What causes a bull market?

It’s a natural instinct to want to immediately respond to a loss in value, so skirt around that knee-jerk reaction by checking up on your investments as little as possible. One of the easiest ways to follow the state of the market is by tracking major indexes such as the Dow Jones Industrial Average or the S&P 500. If you notice these indexes are on a downward slope, then the market is likely shifting toward a correction or bear market. Views expressed are as of the date indicated, based on the information available at that time, and may change based on market or other conditions. Unless otherwise noted, the opinions provided are those of the speaker or author and not necessarily those of Fidelity Investments or its affiliates. Juzer Gabajiwala has over 20 years in the field of investments and finance.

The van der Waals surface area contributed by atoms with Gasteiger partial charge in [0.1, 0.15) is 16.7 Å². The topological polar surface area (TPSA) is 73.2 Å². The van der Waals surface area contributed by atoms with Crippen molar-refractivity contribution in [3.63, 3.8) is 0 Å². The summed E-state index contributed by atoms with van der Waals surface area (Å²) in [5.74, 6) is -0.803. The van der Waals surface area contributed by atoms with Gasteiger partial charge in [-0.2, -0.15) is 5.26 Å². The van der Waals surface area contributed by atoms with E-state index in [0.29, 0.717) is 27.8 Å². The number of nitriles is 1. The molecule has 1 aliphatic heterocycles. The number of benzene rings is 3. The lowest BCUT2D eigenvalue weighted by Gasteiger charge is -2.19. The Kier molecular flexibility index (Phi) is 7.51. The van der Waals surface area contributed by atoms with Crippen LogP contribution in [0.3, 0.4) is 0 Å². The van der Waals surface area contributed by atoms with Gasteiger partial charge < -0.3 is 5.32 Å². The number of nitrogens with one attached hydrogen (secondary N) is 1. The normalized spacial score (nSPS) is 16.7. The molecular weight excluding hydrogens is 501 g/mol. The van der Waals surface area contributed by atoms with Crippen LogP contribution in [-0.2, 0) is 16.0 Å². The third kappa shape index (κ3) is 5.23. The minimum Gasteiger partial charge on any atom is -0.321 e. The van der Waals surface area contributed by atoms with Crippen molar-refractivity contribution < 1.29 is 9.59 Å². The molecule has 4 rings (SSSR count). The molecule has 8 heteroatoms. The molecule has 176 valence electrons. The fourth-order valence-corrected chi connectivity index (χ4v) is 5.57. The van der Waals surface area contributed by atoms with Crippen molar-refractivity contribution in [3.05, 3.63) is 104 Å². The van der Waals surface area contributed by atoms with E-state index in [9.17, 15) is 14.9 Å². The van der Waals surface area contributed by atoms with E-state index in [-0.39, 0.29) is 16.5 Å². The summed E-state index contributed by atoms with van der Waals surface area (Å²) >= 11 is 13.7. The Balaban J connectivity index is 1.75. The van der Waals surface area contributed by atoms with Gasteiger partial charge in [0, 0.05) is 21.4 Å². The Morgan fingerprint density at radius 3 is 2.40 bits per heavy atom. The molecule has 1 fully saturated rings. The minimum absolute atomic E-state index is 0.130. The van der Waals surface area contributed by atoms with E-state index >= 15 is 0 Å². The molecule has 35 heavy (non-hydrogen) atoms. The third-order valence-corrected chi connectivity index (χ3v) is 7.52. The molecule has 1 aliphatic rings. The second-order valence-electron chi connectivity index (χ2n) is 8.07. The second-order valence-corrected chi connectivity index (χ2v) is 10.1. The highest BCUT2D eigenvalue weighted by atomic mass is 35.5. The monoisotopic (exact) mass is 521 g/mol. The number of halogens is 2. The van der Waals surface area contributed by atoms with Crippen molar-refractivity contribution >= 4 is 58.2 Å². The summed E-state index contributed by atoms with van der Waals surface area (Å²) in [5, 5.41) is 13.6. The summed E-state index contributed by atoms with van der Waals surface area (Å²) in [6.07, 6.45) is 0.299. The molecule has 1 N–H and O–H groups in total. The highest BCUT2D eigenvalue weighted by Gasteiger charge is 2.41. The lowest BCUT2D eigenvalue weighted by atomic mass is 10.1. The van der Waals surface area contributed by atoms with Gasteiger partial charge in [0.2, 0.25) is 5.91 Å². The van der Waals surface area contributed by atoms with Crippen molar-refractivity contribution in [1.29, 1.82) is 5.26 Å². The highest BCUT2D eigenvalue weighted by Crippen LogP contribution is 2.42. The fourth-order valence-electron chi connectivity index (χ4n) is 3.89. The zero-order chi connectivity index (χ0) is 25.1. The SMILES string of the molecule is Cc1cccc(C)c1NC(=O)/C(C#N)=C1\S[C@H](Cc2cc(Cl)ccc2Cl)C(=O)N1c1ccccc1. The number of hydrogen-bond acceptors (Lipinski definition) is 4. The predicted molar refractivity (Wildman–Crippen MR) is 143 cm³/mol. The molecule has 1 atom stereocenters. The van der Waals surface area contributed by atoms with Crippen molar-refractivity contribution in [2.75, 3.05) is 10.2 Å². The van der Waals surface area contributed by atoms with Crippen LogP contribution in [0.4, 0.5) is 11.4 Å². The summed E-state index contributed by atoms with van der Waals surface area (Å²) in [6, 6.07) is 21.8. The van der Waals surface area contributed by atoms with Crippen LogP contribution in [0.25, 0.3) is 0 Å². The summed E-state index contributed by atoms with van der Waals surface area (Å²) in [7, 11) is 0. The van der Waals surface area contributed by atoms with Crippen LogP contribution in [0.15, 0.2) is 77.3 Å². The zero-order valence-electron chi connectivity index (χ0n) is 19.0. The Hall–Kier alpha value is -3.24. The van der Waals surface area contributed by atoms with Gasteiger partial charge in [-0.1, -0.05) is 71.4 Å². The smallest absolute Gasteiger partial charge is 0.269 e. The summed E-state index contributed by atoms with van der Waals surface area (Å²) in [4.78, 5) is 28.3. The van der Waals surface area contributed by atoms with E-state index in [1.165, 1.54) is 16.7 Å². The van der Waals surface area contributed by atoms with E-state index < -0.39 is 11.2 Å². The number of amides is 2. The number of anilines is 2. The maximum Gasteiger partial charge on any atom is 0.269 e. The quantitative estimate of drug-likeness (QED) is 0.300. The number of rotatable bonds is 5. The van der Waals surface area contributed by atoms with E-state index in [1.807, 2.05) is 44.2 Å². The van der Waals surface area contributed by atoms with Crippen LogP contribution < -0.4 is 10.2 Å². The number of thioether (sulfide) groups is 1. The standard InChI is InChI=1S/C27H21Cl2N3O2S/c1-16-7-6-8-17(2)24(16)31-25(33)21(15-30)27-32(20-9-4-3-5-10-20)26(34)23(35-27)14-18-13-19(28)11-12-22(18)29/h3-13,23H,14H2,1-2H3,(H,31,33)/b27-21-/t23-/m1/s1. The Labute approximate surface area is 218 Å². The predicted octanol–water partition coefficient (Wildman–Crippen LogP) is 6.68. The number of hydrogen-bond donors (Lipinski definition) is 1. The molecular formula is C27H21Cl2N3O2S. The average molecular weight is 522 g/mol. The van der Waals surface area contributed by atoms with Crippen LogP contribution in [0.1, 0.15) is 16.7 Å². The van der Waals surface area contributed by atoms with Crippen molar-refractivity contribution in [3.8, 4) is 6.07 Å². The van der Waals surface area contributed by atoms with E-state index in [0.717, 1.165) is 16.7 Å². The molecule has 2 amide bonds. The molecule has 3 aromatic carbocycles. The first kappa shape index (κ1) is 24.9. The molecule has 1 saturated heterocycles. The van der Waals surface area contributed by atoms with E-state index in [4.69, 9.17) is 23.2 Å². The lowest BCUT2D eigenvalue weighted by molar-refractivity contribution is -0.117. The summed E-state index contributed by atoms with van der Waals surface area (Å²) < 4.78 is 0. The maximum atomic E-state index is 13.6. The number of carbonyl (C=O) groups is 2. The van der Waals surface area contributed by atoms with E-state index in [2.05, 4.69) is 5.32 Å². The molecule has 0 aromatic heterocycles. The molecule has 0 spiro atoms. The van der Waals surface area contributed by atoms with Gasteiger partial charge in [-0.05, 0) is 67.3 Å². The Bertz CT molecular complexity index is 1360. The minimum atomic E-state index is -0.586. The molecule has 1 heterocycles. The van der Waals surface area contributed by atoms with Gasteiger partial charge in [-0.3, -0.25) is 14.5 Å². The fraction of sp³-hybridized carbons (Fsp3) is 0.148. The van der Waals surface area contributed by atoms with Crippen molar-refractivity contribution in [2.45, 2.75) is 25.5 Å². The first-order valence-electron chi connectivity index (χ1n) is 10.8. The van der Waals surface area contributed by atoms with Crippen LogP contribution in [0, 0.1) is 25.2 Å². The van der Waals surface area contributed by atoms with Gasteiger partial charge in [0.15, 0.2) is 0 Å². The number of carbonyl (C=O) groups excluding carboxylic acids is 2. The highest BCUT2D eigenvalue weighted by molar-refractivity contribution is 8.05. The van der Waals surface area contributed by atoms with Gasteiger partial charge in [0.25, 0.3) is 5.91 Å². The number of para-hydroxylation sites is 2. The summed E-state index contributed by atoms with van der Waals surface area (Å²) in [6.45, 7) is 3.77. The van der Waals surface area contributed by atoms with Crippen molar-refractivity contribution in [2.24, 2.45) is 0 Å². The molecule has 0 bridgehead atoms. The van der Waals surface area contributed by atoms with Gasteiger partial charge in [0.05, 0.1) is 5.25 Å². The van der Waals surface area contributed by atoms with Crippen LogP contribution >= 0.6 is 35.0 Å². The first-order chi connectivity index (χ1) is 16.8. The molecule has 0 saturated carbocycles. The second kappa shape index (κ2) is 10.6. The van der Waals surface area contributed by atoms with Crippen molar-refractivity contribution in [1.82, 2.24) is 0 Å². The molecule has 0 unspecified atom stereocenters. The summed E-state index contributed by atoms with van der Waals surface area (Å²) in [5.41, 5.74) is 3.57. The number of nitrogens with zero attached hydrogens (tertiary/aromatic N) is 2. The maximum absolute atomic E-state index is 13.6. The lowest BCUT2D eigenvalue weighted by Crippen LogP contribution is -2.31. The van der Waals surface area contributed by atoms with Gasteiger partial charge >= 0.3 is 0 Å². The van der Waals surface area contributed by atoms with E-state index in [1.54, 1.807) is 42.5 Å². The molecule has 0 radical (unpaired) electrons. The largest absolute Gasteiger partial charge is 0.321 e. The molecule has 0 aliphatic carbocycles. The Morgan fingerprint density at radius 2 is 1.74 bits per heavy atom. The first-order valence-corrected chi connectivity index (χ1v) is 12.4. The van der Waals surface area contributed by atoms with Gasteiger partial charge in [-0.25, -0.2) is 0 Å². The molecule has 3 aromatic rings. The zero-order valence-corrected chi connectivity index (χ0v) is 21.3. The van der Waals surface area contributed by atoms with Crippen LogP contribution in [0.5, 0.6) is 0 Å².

As prices fall, fewer people invest and more people sell off, unwilling to risk losing money as no one knows how low the market will go. With less demand, stock prices decrease even more, which can create the same type of recursive cycle downward that bull markets do upward. According to the US Securities and Exchange Commission (SEC), a bull market is defined as a time when stock prices are rising and market sentiment is optimistic. Generally, a bull market occurs when there is a rise of 20% or more in a broad market index over at least a two-month period.

The more people spend on goods and services, the more money those businesses have to grow their business, create more jobs (which creates more consumer spending), and invest in new technologies. A bear market is often caused by a slowing economy and rising unemployment rates. During this period, investors generally feel pessimistic about the stock market’s outlook, and the changes in the stock market may be accompanied by a recession. In recent history, a recession has followed a bear market about 70% of the time. A market is usually not considered a true “bear” market unless it has fallen 20% or more from recent highs.